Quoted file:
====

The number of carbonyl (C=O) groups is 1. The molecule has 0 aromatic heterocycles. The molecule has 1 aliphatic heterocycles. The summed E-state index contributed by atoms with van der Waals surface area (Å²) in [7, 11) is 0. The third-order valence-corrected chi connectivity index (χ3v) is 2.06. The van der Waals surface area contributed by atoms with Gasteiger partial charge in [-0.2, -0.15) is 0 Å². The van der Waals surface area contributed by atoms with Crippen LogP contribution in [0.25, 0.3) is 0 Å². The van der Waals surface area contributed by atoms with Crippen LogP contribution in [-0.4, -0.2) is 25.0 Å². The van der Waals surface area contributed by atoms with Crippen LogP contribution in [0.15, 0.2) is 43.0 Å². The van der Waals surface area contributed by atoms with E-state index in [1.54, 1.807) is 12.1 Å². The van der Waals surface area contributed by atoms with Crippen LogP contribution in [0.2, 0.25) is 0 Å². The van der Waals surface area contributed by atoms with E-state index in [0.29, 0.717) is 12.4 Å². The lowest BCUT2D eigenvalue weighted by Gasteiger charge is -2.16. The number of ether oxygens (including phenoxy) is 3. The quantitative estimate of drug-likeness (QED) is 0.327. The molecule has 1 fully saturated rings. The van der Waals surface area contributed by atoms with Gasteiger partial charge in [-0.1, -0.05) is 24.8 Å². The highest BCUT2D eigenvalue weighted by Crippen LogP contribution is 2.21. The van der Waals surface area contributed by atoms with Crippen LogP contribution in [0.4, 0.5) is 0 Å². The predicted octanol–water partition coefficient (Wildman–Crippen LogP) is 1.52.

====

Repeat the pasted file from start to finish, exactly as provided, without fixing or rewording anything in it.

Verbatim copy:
The number of carbonyl (C=O) groups is 1. The molecule has 0 aromatic heterocycles. The molecule has 1 aliphatic heterocycles. The summed E-state index contributed by atoms with van der Waals surface area (Å²) in [7, 11) is 0. The third-order valence-corrected chi connectivity index (χ3v) is 2.06. The van der Waals surface area contributed by atoms with Gasteiger partial charge in [-0.2, -0.15) is 0 Å². The van der Waals surface area contributed by atoms with Crippen LogP contribution in [0.25, 0.3) is 0 Å². The van der Waals surface area contributed by atoms with Crippen LogP contribution in [-0.4, -0.2) is 25.0 Å². The van der Waals surface area contributed by atoms with Crippen LogP contribution in [0.15, 0.2) is 43.0 Å². The van der Waals surface area contributed by atoms with E-state index in [1.54, 1.807) is 12.1 Å². The van der Waals surface area contributed by atoms with Crippen LogP contribution in [0.2, 0.25) is 0 Å². The van der Waals surface area contributed by atoms with E-state index in [0.29, 0.717) is 12.4 Å². The lowest BCUT2D eigenvalue weighted by Gasteiger charge is -2.16. The number of ether oxygens (including phenoxy) is 3. The quantitative estimate of drug-likeness (QED) is 0.327. The molecule has 1 fully saturated rings. The van der Waals surface area contributed by atoms with Gasteiger partial charge in [-0.1, -0.05) is 24.8 Å². The highest BCUT2D eigenvalue weighted by Crippen LogP contribution is 2.21. The van der Waals surface area contributed by atoms with Crippen LogP contribution in [0.4, 0.5) is 0 Å². The predicted octanol–water partition coefficient (Wildman–Crippen LogP) is 1.52.